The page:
So Birchall & Whelan boys ended up married to girls similar to themselves from the existing pool, similar genes, similar behaviour & similar culture ... but not too similar ... each copulation had the potential to mix up the existing genes something rotten ... but luckily (however Darwin suggested it was very much NOT luck but rather 'natural selection') ... it proved physically impossible to accumulate dead heads, runts & bummers in the gene pool ... such misfits found it increasingly difficult to survive and grow in the population ... in short they were sifted out ... misfits had fewer surviving babies ... only survivors survived ... and to survive with alacrity cooperation & synergy were needed.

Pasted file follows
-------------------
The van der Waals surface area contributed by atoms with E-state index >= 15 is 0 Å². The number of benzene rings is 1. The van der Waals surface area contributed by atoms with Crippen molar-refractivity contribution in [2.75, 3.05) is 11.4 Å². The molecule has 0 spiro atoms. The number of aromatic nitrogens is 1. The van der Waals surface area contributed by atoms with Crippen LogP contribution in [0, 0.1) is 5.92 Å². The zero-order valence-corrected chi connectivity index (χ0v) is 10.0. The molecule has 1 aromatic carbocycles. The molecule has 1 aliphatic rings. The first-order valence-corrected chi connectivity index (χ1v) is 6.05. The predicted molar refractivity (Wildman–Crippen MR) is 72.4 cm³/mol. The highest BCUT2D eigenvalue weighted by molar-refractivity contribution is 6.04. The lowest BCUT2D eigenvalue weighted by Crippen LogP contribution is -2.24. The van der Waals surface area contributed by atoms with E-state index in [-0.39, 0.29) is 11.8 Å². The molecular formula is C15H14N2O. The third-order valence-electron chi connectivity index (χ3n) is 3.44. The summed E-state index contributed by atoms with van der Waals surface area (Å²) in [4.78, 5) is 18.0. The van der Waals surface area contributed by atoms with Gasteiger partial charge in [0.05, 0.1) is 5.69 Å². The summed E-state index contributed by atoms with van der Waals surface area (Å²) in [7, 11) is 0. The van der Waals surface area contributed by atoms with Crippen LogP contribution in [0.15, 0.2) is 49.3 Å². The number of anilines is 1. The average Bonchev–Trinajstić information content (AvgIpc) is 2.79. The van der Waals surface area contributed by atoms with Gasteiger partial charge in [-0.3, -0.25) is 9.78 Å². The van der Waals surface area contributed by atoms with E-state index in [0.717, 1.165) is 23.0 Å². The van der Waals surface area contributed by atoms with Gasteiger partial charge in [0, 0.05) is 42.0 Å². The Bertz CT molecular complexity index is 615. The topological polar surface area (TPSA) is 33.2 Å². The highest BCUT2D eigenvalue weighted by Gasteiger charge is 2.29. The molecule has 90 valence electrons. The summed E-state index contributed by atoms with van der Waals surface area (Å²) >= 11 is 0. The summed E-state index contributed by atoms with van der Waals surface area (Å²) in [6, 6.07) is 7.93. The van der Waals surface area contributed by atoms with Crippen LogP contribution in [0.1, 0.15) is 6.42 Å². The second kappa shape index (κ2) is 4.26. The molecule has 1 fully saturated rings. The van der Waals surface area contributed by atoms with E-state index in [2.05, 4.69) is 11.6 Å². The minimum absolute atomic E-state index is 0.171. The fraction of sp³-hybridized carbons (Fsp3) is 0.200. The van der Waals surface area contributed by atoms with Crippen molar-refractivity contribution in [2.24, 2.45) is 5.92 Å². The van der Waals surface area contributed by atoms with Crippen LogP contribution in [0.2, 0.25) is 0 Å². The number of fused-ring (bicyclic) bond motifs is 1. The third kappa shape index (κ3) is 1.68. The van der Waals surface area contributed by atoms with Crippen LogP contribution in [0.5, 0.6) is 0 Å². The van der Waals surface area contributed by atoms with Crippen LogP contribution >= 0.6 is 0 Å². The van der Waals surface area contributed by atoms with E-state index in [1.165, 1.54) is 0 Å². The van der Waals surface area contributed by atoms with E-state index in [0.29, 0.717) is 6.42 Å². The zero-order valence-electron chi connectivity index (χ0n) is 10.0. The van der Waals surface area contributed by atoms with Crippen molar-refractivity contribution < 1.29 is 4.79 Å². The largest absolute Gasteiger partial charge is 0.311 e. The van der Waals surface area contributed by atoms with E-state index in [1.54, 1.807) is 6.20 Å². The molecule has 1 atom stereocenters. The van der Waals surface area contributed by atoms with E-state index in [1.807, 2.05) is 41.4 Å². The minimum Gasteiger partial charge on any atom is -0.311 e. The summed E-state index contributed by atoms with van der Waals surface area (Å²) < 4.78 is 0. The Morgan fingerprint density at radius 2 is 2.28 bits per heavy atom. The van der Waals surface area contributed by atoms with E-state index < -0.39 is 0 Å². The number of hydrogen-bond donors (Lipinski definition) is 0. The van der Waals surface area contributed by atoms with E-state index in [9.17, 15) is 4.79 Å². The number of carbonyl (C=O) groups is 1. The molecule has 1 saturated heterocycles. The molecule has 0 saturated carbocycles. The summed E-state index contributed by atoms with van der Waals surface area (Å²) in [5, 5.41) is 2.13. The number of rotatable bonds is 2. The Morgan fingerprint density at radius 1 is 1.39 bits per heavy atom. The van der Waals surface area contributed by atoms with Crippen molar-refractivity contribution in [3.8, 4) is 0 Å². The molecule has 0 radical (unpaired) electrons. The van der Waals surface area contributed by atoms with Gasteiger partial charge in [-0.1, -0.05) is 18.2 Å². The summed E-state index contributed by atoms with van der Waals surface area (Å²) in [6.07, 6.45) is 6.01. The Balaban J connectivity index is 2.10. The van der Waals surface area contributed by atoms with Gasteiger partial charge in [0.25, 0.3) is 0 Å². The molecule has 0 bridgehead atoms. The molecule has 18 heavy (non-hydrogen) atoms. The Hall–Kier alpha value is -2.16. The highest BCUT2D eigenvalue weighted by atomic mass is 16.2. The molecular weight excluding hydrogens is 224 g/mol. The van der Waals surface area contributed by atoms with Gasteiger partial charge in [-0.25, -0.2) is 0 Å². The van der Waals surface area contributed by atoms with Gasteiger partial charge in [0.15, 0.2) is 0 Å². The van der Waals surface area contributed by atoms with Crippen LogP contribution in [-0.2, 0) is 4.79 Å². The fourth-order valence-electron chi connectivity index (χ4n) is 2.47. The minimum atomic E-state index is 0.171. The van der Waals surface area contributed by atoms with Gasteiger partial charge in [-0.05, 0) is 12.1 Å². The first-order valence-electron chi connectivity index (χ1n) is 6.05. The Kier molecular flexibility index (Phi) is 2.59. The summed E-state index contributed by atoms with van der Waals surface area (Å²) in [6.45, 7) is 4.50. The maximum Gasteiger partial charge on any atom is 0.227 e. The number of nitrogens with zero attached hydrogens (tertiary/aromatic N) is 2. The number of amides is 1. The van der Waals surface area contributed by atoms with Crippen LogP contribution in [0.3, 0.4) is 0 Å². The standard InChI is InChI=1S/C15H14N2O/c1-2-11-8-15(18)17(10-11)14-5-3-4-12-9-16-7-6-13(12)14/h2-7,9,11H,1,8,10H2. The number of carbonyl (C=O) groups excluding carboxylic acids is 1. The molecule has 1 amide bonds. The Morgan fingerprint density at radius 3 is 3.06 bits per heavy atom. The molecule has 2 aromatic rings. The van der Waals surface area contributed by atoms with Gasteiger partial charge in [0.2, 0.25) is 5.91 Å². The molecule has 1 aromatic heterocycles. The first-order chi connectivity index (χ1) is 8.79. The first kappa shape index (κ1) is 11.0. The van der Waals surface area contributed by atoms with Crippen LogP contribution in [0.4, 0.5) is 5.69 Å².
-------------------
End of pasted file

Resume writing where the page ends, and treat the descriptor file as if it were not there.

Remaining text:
But don't get it wrong it was always the case that parasites & predators could survive ... you've met 'em ... as soon as there were stocks there were thieves. The speedy evolution of pathogens themselves gave our immune systems a run for their money in the spiralling cycles of the struggle for existence ... it was an arms race. 

However all was not lost ... remember the parasitic organelles from the past, like chloroplasts and mitochondria ... survived and earned a grateful round of applause from everybody ... these energy harvesters taught us a lesson ... some parasites survived long term because they turned cooperative as they secured a synergistic niche in the eukaryotic cell ... and proliferated?

All these catawampus happenings made Biological History both infuriatingly difficult & muddled ... but great fun ... one gigantic Clusterfuck.

So how did it all work?

Modern SynthesisWot's DNA?   

Counterintuitive Science and breath taking progress -